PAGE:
I am listening to the rain and the sound of a very uncomfortable mare, whinnying for her foal. Yesterday, around 6pm our older foal (two weeks old) was running and bucking and circling and jumping like they do when he caught his hoof, somersaulted, was clearly not okay. I was to him in seconds and wrapped my arms around him and held him up and as I supported his right front leg, I could see it was broken, dangling between his knee and hoof. I called the vet, there in the field hunched over my little colt. And then I yelled. Mike was coming, but not answering his phone and I needed help to hold my little guy up and steady. “Help, Help me!” I screamed. In a few minutes neighbors came and helped me support him until we could gently lay him down. After Mike arrived, he cradled the colt’s head in his lap, neighbors helped hold his legs and I ran to get a blanket to support the broken leg. I will spare you the next twelve hours, but in the end we had him put down. And so he is laying in straw in the pasture, with is mama and aunt and cousin nearby, next to the barn so his mama can get used to the idea he is gone.
It took 1 and half weeks to find the right names for our two colts. Late last Friday night, the second colt arrived in the moonlight at 12:30 a.m.
He was born quickly without complication. Gailan, the second colt’s mother however is a nervous mama and so we have not been able to interact and handle the second colt nearly as much. Ginger, is our other mare and she is a relaxed and capable mama. She allowed us to handle and play with the colt from the the first moment I stepped into the stall with them to help untangle the foal from the stall gate, moments after he was born.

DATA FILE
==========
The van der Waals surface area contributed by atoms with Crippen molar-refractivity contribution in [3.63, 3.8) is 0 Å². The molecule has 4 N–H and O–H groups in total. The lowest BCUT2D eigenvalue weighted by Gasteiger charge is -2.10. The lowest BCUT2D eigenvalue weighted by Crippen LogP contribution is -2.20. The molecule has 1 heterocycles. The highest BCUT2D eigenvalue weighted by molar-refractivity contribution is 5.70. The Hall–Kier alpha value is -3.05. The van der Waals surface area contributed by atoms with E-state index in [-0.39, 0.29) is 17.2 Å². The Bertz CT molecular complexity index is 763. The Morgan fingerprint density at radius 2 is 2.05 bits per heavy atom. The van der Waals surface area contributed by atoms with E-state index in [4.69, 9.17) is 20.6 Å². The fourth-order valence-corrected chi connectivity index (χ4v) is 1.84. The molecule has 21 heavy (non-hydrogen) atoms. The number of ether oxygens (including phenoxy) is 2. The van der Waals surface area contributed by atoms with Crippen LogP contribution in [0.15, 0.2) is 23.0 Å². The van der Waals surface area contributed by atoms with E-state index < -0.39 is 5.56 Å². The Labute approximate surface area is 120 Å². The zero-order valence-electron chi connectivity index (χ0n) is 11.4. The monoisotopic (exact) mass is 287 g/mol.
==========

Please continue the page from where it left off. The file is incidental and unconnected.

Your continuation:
Ginger’s colt has been inquisitive and cheeky, quick to try things even if they were not a good idea. There is an area in the pasture where we need to clean up some debris from a shed that had burned down (but it’s a big project) and so we roped it off and the mares ignored it. That worked just fine until Bad Baby came along. We began calling Ginger’s colt Bad Baby because he was always into whatever you’d least want him to be into, for example, the debris pile. SO we surrounded the area with orange snow fencing, easy to see and more thorough than a line of rope, did that work? Nope, Bad Baby was leaning on it, trying to eat it, stepping on it, tearing holes in it, and one time he fell into it and over it! So we had to run an line of electric fence around the whole area just to keep Bad Baby out. Then there was the dirt hole, where former owners had had a burn pile, we had used the scoop on the tractor to dig it out to remove debris, this left a shallow saucer like mud hole in the pasture about 15′ in diameter. The mares had never so much as walked through it, Bad Baby spent half his time walking in a circle in the mud hole, with a great green pasture all around him. He would even stretch out a take a nap in it some days. Next to the mud hole was a weed, a weed that both mares had decided they did not want to eat, what did Bad Baby do? Nuzzle it, step on it, lean down and lick it of course! I had to run out and dig it up since I wasn’t sure if it was dangerous or not.